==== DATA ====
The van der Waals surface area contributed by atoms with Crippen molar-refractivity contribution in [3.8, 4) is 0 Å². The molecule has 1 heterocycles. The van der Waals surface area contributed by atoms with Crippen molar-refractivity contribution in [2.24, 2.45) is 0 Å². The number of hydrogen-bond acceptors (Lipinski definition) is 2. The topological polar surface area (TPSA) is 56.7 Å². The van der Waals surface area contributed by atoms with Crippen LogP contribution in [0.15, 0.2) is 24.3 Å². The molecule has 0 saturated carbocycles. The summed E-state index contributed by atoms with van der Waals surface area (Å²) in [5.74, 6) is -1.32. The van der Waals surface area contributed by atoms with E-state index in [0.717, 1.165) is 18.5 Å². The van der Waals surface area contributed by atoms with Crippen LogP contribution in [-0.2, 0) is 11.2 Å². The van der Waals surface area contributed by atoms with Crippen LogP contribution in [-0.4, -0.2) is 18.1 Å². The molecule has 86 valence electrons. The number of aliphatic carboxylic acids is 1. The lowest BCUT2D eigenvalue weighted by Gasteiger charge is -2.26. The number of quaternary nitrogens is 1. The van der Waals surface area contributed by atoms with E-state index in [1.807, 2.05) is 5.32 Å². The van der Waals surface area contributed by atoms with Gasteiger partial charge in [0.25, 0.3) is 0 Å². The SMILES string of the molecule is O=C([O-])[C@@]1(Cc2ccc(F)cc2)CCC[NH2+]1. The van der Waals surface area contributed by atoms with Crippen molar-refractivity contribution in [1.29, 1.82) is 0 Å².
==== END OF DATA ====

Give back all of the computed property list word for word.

The van der Waals surface area contributed by atoms with Crippen molar-refractivity contribution in [3.8, 4) is 0 Å². The molecule has 1 heterocycles. The van der Waals surface area contributed by atoms with Crippen molar-refractivity contribution in [2.24, 2.45) is 0 Å². The number of hydrogen-bond acceptors (Lipinski definition) is 2. The topological polar surface area (TPSA) is 56.7 Å². The van der Waals surface area contributed by atoms with Crippen LogP contribution in [0.15, 0.2) is 24.3 Å². The molecule has 0 saturated carbocycles. The summed E-state index contributed by atoms with van der Waals surface area (Å²) in [5.74, 6) is -1.32. The van der Waals surface area contributed by atoms with E-state index in [0.717, 1.165) is 18.5 Å². The van der Waals surface area contributed by atoms with Crippen LogP contribution in [-0.2, 0) is 11.2 Å². The van der Waals surface area contributed by atoms with Crippen LogP contribution in [-0.4, -0.2) is 18.1 Å². The molecule has 86 valence electrons. The number of aliphatic carboxylic acids is 1. The lowest BCUT2D eigenvalue weighted by Gasteiger charge is -2.26. The number of quaternary nitrogens is 1. The van der Waals surface area contributed by atoms with E-state index in [1.807, 2.05) is 5.32 Å². The van der Waals surface area contributed by atoms with Gasteiger partial charge in [0.25, 0.3) is 0 Å². The SMILES string of the molecule is O=C([O-])[C@@]1(Cc2ccc(F)cc2)CCC[NH2+]1. The van der Waals surface area contributed by atoms with Crippen molar-refractivity contribution in [1.29, 1.82) is 0 Å².